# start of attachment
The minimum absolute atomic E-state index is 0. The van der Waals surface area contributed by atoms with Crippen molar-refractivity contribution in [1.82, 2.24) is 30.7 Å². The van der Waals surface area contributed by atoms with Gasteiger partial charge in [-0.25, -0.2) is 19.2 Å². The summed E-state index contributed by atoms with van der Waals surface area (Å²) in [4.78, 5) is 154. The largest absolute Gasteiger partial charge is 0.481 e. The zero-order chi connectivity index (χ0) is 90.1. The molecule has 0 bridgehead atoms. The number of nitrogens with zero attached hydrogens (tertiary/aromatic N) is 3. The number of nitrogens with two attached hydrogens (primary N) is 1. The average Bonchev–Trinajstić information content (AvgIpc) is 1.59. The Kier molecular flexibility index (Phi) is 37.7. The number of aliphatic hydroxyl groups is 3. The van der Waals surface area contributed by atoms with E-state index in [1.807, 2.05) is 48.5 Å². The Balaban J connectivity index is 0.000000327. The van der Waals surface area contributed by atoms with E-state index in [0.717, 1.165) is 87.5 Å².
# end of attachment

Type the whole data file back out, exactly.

The minimum absolute atomic E-state index is 0. The van der Waals surface area contributed by atoms with Crippen molar-refractivity contribution in [1.82, 2.24) is 30.7 Å². The van der Waals surface area contributed by atoms with Gasteiger partial charge in [-0.25, -0.2) is 19.2 Å². The summed E-state index contributed by atoms with van der Waals surface area (Å²) in [4.78, 5) is 154. The largest absolute Gasteiger partial charge is 0.481 e. The zero-order chi connectivity index (χ0) is 90.1. The molecule has 0 bridgehead atoms. The number of nitrogens with zero attached hydrogens (tertiary/aromatic N) is 3. The number of nitrogens with two attached hydrogens (primary N) is 1. The average Bonchev–Trinajstić information content (AvgIpc) is 1.59. The Kier molecular flexibility index (Phi) is 37.7. The number of aliphatic hydroxyl groups is 3. The van der Waals surface area contributed by atoms with E-state index in [1.807, 2.05) is 48.5 Å². The Balaban J connectivity index is 0.000000327. The van der Waals surface area contributed by atoms with E-state index in [0.717, 1.165) is 87.5 Å².